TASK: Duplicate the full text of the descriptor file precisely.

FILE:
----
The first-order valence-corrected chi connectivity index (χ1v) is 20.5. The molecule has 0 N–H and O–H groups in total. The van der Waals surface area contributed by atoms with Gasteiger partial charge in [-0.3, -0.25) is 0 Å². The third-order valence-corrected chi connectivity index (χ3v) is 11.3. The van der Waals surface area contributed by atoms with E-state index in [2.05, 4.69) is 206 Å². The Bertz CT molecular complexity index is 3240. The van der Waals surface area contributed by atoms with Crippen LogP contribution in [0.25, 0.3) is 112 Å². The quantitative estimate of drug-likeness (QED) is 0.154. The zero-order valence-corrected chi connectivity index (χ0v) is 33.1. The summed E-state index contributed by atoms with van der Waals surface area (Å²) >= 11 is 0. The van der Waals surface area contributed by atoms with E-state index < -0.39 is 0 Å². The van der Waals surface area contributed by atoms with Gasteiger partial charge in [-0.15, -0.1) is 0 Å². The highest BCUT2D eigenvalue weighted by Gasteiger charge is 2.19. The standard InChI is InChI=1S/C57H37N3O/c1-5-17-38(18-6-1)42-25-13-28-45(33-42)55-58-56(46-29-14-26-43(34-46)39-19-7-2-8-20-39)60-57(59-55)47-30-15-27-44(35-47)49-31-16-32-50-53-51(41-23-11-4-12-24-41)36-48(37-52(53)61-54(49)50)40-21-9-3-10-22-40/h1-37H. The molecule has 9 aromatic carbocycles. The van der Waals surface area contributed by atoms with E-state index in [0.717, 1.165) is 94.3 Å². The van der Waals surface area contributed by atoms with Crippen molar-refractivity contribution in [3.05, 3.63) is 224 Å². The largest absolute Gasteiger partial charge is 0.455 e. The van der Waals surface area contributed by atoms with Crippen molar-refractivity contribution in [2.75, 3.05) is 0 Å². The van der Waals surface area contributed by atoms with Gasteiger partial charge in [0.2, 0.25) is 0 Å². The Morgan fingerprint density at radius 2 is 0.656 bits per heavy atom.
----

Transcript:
The first-order valence-corrected chi connectivity index (χ1v) is 20.5. The molecule has 0 N–H and O–H groups in total. The van der Waals surface area contributed by atoms with Gasteiger partial charge in [-0.3, -0.25) is 0 Å². The third-order valence-corrected chi connectivity index (χ3v) is 11.3. The van der Waals surface area contributed by atoms with E-state index in [2.05, 4.69) is 206 Å². The Bertz CT molecular complexity index is 3240. The van der Waals surface area contributed by atoms with Crippen LogP contribution in [0.25, 0.3) is 112 Å². The quantitative estimate of drug-likeness (QED) is 0.154. The zero-order valence-corrected chi connectivity index (χ0v) is 33.1. The summed E-state index contributed by atoms with van der Waals surface area (Å²) >= 11 is 0. The van der Waals surface area contributed by atoms with E-state index < -0.39 is 0 Å². The van der Waals surface area contributed by atoms with Gasteiger partial charge in [-0.15, -0.1) is 0 Å². The highest BCUT2D eigenvalue weighted by Gasteiger charge is 2.19. The standard InChI is InChI=1S/C57H37N3O/c1-5-17-38(18-6-1)42-25-13-28-45(33-42)55-58-56(46-29-14-26-43(34-46)39-19-7-2-8-20-39)60-57(59-55)47-30-15-27-44(35-47)49-31-16-32-50-53-51(41-23-11-4-12-24-41)36-48(37-52(53)61-54(49)50)40-21-9-3-10-22-40/h1-37H. The molecule has 9 aromatic carbocycles. The van der Waals surface area contributed by atoms with E-state index in [0.717, 1.165) is 94.3 Å². The van der Waals surface area contributed by atoms with Crippen molar-refractivity contribution in [3.05, 3.63) is 224 Å². The largest absolute Gasteiger partial charge is 0.455 e. The van der Waals surface area contributed by atoms with Crippen molar-refractivity contribution in [2.75, 3.05) is 0 Å². The van der Waals surface area contributed by atoms with Gasteiger partial charge in [0.2, 0.25) is 0 Å². The Morgan fingerprint density at radius 2 is 0.656 bits per heavy atom.